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Volume 580: debated on Monday 12 May 2014

2. What recent assessment he has made of the security situation in Afghanistan and its effect on participation in the Afghan presidential election. (903944)

The Afghan national security force has now reached 97% of its surge strength target and has the lead responsibility for security across the country. Despite persistent efforts and a number of high-profile attacks, the Taliban have failed to achieve a breakthrough and confidence in the ANSF among the civilian population is high.

Against this backdrop, nearly 7 million Afghans took part in provincial and presidential elections on 5 April, 36% of whom were women. On election day itself, the ANSF secured polling centres, effectively preventing any high-profile attacks. Last week, I visited Afghanistan and took the opportunity to congratulate the Afghan military commanders in Helmand on this truly remarkable achievement.

A secure Afghanistan needs the support and co-operation of Pakistan. Did the Secretary of State discuss that with Prime Minister Sharif on his recent visit to the United Kingdom, and what assurances did the Prime Minister give, as any future President would need that support?

I did discuss security with Prime Minister Sharif during his recent visit to London, and I congratulated him on the effective border security that Pakistan had provided during the recent Afghan presidential elections. He, in turn, reiterated his Government’s commitment to a peaceful and stable Afghanistan, and to working with whoever emerges as President Karzai’s successor to confront the common challenges that both countries face.

On Saturday 26 April, five British servicemen were tragically killed in a helicopter crash, including Flight Lieutenant Rakesh Chauhan, whose parents have a business in my constituency and are widely respected there. Will there be an investigation and if so, can we have a timetable, and can we be assured that all support is being offered to the bereaved relatives?

First, I am sure that everybody in the House would wish to join the right hon. Gentleman and me in sending our deepest condolences to the relatives of those who died in that tragic accident. It is a poignant reminder, coming so close to the end of the combat campaign, not just of the risks our service people undertake every day in the face of the enemy, but of the intrinsically dangerous nature of what they do, day in, day out.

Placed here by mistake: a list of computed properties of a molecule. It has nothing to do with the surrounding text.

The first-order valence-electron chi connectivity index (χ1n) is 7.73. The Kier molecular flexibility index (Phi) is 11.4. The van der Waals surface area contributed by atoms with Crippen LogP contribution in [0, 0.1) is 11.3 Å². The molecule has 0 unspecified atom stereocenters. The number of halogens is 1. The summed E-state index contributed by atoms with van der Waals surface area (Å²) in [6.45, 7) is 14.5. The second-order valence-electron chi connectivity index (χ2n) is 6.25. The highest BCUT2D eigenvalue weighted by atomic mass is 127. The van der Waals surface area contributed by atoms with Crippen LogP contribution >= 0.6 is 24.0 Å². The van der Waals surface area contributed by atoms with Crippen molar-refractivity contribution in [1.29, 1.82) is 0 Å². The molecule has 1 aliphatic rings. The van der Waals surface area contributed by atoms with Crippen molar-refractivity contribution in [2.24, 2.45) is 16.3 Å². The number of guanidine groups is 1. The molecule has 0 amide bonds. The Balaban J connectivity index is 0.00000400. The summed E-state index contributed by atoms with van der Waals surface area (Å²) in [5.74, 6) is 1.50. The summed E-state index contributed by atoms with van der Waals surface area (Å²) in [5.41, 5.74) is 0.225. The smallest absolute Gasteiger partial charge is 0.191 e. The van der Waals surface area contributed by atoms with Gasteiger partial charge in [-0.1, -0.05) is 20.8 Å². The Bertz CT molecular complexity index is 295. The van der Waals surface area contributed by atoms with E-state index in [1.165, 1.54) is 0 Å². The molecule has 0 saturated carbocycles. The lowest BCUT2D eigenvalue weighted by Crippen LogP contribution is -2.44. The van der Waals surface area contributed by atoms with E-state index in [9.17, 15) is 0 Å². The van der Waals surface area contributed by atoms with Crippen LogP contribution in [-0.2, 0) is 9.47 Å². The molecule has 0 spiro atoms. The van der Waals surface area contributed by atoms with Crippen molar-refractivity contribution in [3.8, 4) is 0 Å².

There is an ongoing review into the circumstances of the accident. At the moment, there is no evidence of any enemy action being involved in the incident. I cannot give the right hon. Gentleman a timetable for the completion of the review because it will take as long as it takes, but as soon as we have information that we can publish, we will do so.

I welcome my right hon. Friend’s assessment of the security situation. Does he agree that one of the highest priorities after the main withdrawal must be ensuring that we can still provide security for the teams from the Department for International Development that are carrying out essential social and economic work?

Once the UK forces have drawn down from the combat role in Helmand, we will still have a small security team, largely composed of civilian contractors, based in Kabul. We will work closely with the Foreign Office and DFID to ensure that their officials and the civilian contractors whom they employ in the ongoing aid effort, are properly protected.

On Pakistan, will the Secretary of State tell the House what discussions he has had recently with the Americans and other allies about how we can provide ongoing support to Pakistan to ensure a secure and safe border and that it is able to deal with insurgents and Taliban on its side of the border?

The UK has a close military-to-military relationship with Pakistan. When I met Prime Minister Sharif recently, I was able to reassure him about our intentions to continue in particular the excellent counter-IED work that we are doing with the Pakistan army and the Pakistan civil defence and police authorities. IEDs claim a huge toll in Pakistan, and that work is seen by the Pakistanis and ourselves, and by the Americans and the Danes—both of which countries intend, I understand, to contribute to our future programme—as key to Pakistan’s future.